Specimens have been found in wet forest, rainforest and evergreen forest. Collections have been made from litter samples and from digging in soil.
- 1 Identification
- 2 Distribution
- 3 Biology
- 4 Castes
- 5 Nomenclature
- 6 References
- 7 References based on Global Ant Biodiversity Informatics
Bolton (2000) - A member of the Strumigenys lujae-group. In the earlier survey of Afrotropical dacetines (Bolton, 1983: 345) bequaerti was included as a junior synonym of Strumigenys lujae. A re-examination of type-material coupled with the acquisition of fresh material from Cameroun and Zaire (in BMNH) shows that this decision was incorrect. All material assignable to the relatively rare bequaerti uniformly lacks an apicoscrobal hair. In the common and widely distributed lujae such hairs are universally present. The presence or absence of these important sensory hairs is remarkably consistent and significant at species rank, and therefore bequaerti was revived from synonymy and reinstated as a valid species (Bolton, 1995b: 382).
Keys including this Species
Distribution based on Regional Taxon Lists
Distribution based on AntMaps
Distribution based on AntWeb specimens
Check data from AntWeb
Brown (1952) - As reported by Bequarti: “The nest of this ant was found at about 2200 meters altitude in the humid montane forest of the Butagu Valley, on the west side of Ruwenzori. It was situated in the humid and strongly shaded soil.” Additional specimens, which convene well with the cotypes at my disposal, were taken by F. Meneghetti in the similar cool montane forest (Mau Forest) of the Kenya Colony. This series, which contains winged females, reached me through the courtesy of Signor Consani.
The following information is derived from Barry Bolton's Online Catalogue of the Ants of the World.
- bequaerti. Strumigenys (Cephaloxys) bequaerti Santschi, 1923e: 286 (w.) DEMOCRATIC REPUBLIC OF CONGO. Consani, 1951: 171 (m.). Combination in Serrastruma: Brown, 1952e: 80; in Pyramica: Bolton, 1999: 1673. Junior synonym of lujae: Bolton, 1983: 345. Revived from synonymy: Bolton, 1995b: 382; in Strumigenys: Baroni Urbani & De Andrade, 2007: 116. See also: Bolton, 2000: 311.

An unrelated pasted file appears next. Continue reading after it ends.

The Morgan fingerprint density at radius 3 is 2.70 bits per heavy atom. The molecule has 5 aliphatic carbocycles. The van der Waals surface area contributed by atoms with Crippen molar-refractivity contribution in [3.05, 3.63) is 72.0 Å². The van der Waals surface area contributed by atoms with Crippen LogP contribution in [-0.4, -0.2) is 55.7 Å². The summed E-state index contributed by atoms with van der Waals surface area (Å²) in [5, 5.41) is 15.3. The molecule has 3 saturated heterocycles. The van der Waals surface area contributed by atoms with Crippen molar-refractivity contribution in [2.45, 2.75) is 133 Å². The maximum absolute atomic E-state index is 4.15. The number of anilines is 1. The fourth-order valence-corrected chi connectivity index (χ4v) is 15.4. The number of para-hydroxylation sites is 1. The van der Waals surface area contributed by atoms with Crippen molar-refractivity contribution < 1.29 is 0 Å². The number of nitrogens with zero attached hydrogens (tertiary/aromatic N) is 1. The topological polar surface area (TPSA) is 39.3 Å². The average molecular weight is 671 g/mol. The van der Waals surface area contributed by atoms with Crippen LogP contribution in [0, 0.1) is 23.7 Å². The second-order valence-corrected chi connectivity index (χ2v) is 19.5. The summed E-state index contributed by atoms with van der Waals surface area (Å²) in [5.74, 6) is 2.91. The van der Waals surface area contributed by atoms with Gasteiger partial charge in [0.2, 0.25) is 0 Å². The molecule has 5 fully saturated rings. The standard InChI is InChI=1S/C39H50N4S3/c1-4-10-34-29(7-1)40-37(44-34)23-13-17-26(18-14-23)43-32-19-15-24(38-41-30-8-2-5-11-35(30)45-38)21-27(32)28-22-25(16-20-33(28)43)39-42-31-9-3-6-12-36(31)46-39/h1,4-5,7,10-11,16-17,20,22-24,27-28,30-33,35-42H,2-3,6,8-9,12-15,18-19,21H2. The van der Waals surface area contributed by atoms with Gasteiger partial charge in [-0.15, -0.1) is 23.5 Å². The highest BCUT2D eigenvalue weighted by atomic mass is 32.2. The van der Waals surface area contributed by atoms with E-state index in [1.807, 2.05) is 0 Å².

Unless otherwise noted the text for the remainder of this section is reported from the publication that includes the original description.
Brown (1952) - HL 0.58-D.61 mm., CI 73-78, MI 35-37. Quite similar to medium-sized specimens of Strumigenys lujae, but with the head narrower on the average. Second and third funicular segments long and cylindrical, nearly or quite twice as long as thick. The chief distinction of bequaerti lies with its vestigial propodeal teeth; these are extremely reduced, little more than pronounced angles, obtuse or subrectangular in profile. Other characters as in lujae.
Bolton (2000) - TL 2.1-2.3, HL 0.54-0.66, HW 0.42-0.50, CI 73-77, ML 0.18-0.24, MI 32-38, SL 0.40-0.46, SI 88-100, PW 0.30-0.36, AL 0.62-0.74 (6 measured).
Apicoscrobal hair absent. Leading edge of scape with hairs on the proximal half that are curved toward the scape base. Dorsum of head with a pair of standing hairs at or just in front of the highest point of the vertex. Pronotal humerus with a flagellate hair. Pronotal dorsum reticulate-punctate. Mesonotum with a single pair of standing hairs. Propodeal teeth very small or obsolete.
- Baroni Urbani, C. & De Andrade, M.L. 2007. The ant tribe Dacetini: limits and constituent genera, with descriptions of new species. Annali del Museo Civico di Storia Naturale “G. Doria”. 99:1-191.
- Bolton, B. 1983. The Afrotropical dacetine ants (Formicidae). Bull. Br. Mus. (Nat. Hist.) Entomol. 46:267-416. (page 345, junior synonym of lujae)
- Bolton, B. 1995b. A new general catalogue of the ants of the world. Cambridge, Mass.: Harvard University Press, 504 pp. (page 382, revived from synonymy: revived status)
- Bolton, B. 1999. Ant genera of the tribe Dacetonini (Hymenoptera: Formicidae). Journal of Natural History. 33:1639-1689. (page 1673, combination in Pyramica)
- Bolton, B. 2000. The ant tribe Dacetini. Memoirs of the American Entomological Institute. 65:1-1028. (page 311, redescription of worker)
- Brown, W. L., Jr. 1952h. Revision of the ant genus Serrastruma. Bull. Mus. Comp. Zool. 107:67-86. (page 80, Combination in Serrastruma)
- Consani, M. 1951. Formiche dell'Africa Orientale I. Boll. Ist. Entomol. Univ. Studi Bologna 18: 167-172 (page 171, male described)
- Santschi, F. 1923e. Descriptions de nouveaux Formicides éthiopiens et notes diverses. I. Rev. Zool. Afr. (Bruss.) 11:259-295 (page 286, worker described)
References based on Global Ant Biodiversity Informatics
- Brown W. L., Jr. 1952. Revision of the ant genus Serrastruma. Bull. Mus. Comp. Zool. 107: 67-86.
- CSIRO Collection
- Consani M. 1951. Formiche dell'Africa Orientale I. Bollettino dell'Istituto di Entomologia della Università degli Studi di Bologna 18: 167-172.